8. Mr. P.G. Baruah, the learned counsel appearing for the defendants (Nos. 6 to 10) appellants-petitioners, submits, inter alia, that the learned court below did not take into consideration the fact that the amount was sanctioned tor arrear salaries of teachers of Sundarmal M.E. School, which has been provincialised and the defendant No. 6 appellant-petitioner is the Headmaster and Secretary of the School; that the School was never amalgamated with Sundarmal High School; that the balance of convenience is in favour of the contesting defendants-appellants-petitioners inasmuch as without pay they will have to starve; and that it is they and not the plaintiffs-respondents-opposite parties who will suffer irreparable loss if the grant ceases to come; and that the learned court below erred in granting the injunction and contrary to the provision of Section 41(j) of the Specific Relief Act, when the plaintiff has no personal interest in the matter.
9. Mr. B. Sarma, the learned counsel appearing for the plaintiffs-respondents-opposite parties, replies that the grant having been sanctioned in the name of the teachers of the Sundarmal M.E. School which has since been amalgamated with the Sundarmal High School, which is being run as a purely private institution, the contesting defendants-appellants-petitioners have no right to start a new school in the name of Sundarmal M.E. School which includes the name of its
donor, Shri Sundarmal; and that even if they start a new School they have no right to appropriate the name of the donor and to receive the grant sanctioned for the teachers of a school no longer in separate existence, and for a period prior to the establishment of the new school, or to continue to receive such recurring grants.
10. It is evident that Sundarmal High School is in existence with its M.E. Section into which Sundarmal M.E. School was, according to plaintiffs, amalgamated as far back as in Oct. 1977- Prior to such amalgamation the Sundarmal M.E. School used to receive ad hoc Government grant, which was withdrawn, but was restored, according to the defendants. The grant in dispute amounting to Rs. 37,759.05 P. is for arrear salaries for the period from 1-10-77 to 28-2-79. According to the plaintiffs, the new school was established from 5-4-79 in a separate rented house which is different from the Marwari Panchayat premises where earlier the Sundarmal M.E. School was housed and the present Sundarmal High School is accommodated. The defendants say that the M.E. School was provincialised. This may create doubt as to whether the defendants school is the same Sundarmal Hindi M.E. School, or a breakaway school and is trying to appropriate the grant sanctioned in the name of the erstwhile Sundarmal M. E, School for a period prior to the new school coming into being. If such grant is received by the defendants concerned, it has to be seen whether the reputation of the donor, namely, Sundarmal, of the erstwhile Sundarmal M.E. School and the present Sundarmal High School will be affected or not. There appears to be, therefore, a serious question to go to trial, If the grant is appropriated by the defendants the management, assets and liabilities of the Sundarmal M.E. School may be involved as per the Provincilisation Act of 1977. This may have to be considered in light of the fact that the Sundarmal High School is being run as a purely private institution not taking any Government grant, but protecting the benefits of the erstwhile M, E. School teachers. If the grant is appropriated and in the suit it is decided that the grant was made for the erstwhile Sundarmal M.E. School, which no longer exists separately, then the question of refunding the amount to the Government as per Government financial rules, may arise and may lead to serious complications. The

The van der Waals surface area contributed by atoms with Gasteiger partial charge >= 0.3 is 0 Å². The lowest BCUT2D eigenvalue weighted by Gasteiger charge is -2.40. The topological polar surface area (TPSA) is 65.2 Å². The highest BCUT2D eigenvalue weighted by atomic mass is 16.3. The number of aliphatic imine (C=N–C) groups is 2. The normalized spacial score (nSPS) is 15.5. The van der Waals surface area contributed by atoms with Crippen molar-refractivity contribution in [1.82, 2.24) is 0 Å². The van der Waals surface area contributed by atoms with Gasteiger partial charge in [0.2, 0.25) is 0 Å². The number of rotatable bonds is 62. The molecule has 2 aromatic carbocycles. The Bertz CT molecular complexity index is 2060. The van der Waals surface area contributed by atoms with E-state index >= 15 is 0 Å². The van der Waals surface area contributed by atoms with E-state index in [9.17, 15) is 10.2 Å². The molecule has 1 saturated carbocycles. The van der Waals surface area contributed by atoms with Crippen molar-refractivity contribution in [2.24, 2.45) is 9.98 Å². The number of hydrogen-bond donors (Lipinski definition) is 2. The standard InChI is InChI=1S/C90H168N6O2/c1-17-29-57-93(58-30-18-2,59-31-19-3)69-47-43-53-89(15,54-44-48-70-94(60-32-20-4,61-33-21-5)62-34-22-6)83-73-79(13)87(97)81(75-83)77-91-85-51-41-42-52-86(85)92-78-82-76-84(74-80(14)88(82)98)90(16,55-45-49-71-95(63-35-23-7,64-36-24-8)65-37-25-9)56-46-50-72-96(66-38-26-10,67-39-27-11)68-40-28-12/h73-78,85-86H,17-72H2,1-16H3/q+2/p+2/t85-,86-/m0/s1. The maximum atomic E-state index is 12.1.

balance of convenience is therefore in favour of the plaintiffs.
11. On the other hand if the aggrieved defendants-appellants-petitioners are found to be entitled to the grant, their temporary deprivation of the same due to the injunction, and possible discontinuation of the same as a result shall also have to be considered.
12. The circumstances under which temporary injunction may be granted have by now been more or less crystallised. Where in any suit it is proved by affidavit or otherwise that any property in dispute is in danger of being wasted, damaged, or alienated by any party to the suit, or to restrain the defendant for committing injury of any kind relating to the same property or right, the court may grant a temporary injunction at its discretion on such terms as to the duration of the injunction, and subject to condition as the court thinks fit. Where the defendant has committed or is threatening what the plaintiff alleges to be a trespass or a wrong, the plaintiff may ask the court to direct the subject matter of the dispute to be maintained in status quo till the issue between the parties has been determined. Where the sole object of a suit is protection by means of an injunction, to withhold the temporary injunction may practically decide the cause in favour of the defendant, without giving the plaintiff an opportunity to establish the truth of the case made by his plaint. It is true that the court will not so interfere if it thinks that there is no real question between the parties, but assuming that there is a substantial question to be decided, it will preserve the property until such question can be regularly disposed of. Where a perpetual injunction is sued for and the plaintiff applies for a temporary injunction, the court should grant the temporary injunction if the effect of not granting such an injunction will be to deprive the plaintiff for ever of the right claimed by him in the suit. The Court should be satisfied that the matter is emergent and its immediate assistance is required before it will issue a temporary injunction, for there is a possibility of irreparable injury being caused to the party. If an injunction is prayed for either before or at or after the hearing of any case or matter, to prevent any threatened or apprehended waste or trespass, such an injunction may be granted if the Court shall think fit and proper. It may not by itself be a sufficient reason for the issue of a tern-